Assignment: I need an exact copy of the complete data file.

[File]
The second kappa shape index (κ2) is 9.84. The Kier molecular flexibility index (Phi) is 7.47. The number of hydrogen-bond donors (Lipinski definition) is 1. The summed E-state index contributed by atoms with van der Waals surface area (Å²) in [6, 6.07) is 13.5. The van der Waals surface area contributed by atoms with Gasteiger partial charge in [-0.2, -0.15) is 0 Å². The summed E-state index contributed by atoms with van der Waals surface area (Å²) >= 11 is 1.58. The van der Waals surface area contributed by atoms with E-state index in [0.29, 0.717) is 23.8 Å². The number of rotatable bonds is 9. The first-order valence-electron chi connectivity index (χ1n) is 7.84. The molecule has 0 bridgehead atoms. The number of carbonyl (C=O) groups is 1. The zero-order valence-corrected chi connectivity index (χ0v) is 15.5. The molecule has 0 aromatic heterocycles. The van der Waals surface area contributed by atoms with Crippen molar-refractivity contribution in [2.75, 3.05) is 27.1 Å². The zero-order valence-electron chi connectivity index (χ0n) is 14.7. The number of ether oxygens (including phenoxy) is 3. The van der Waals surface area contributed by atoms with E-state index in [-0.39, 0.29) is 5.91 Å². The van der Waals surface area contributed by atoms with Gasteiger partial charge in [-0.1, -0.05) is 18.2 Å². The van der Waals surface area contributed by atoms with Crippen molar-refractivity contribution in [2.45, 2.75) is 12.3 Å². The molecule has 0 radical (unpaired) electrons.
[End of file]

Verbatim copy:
The second kappa shape index (κ2) is 9.84. The Kier molecular flexibility index (Phi) is 7.47. The number of hydrogen-bond donors (Lipinski definition) is 1. The summed E-state index contributed by atoms with van der Waals surface area (Å²) in [6, 6.07) is 13.5. The van der Waals surface area contributed by atoms with Gasteiger partial charge in [-0.2, -0.15) is 0 Å². The summed E-state index contributed by atoms with van der Waals surface area (Å²) >= 11 is 1.58. The van der Waals surface area contributed by atoms with E-state index in [0.29, 0.717) is 23.8 Å². The number of rotatable bonds is 9. The first-order valence-electron chi connectivity index (χ1n) is 7.84. The molecule has 0 bridgehead atoms. The number of carbonyl (C=O) groups is 1. The zero-order valence-corrected chi connectivity index (χ0v) is 15.5. The molecule has 0 aromatic heterocycles. The van der Waals surface area contributed by atoms with Crippen molar-refractivity contribution in [2.75, 3.05) is 27.1 Å². The zero-order valence-electron chi connectivity index (χ0n) is 14.7. The number of ether oxygens (including phenoxy) is 3. The van der Waals surface area contributed by atoms with E-state index in [-0.39, 0.29) is 5.91 Å². The van der Waals surface area contributed by atoms with Gasteiger partial charge in [-0.1, -0.05) is 18.2 Å². The van der Waals surface area contributed by atoms with Crippen molar-refractivity contribution in [2.45, 2.75) is 12.3 Å². The molecule has 0 radical (unpaired) electrons.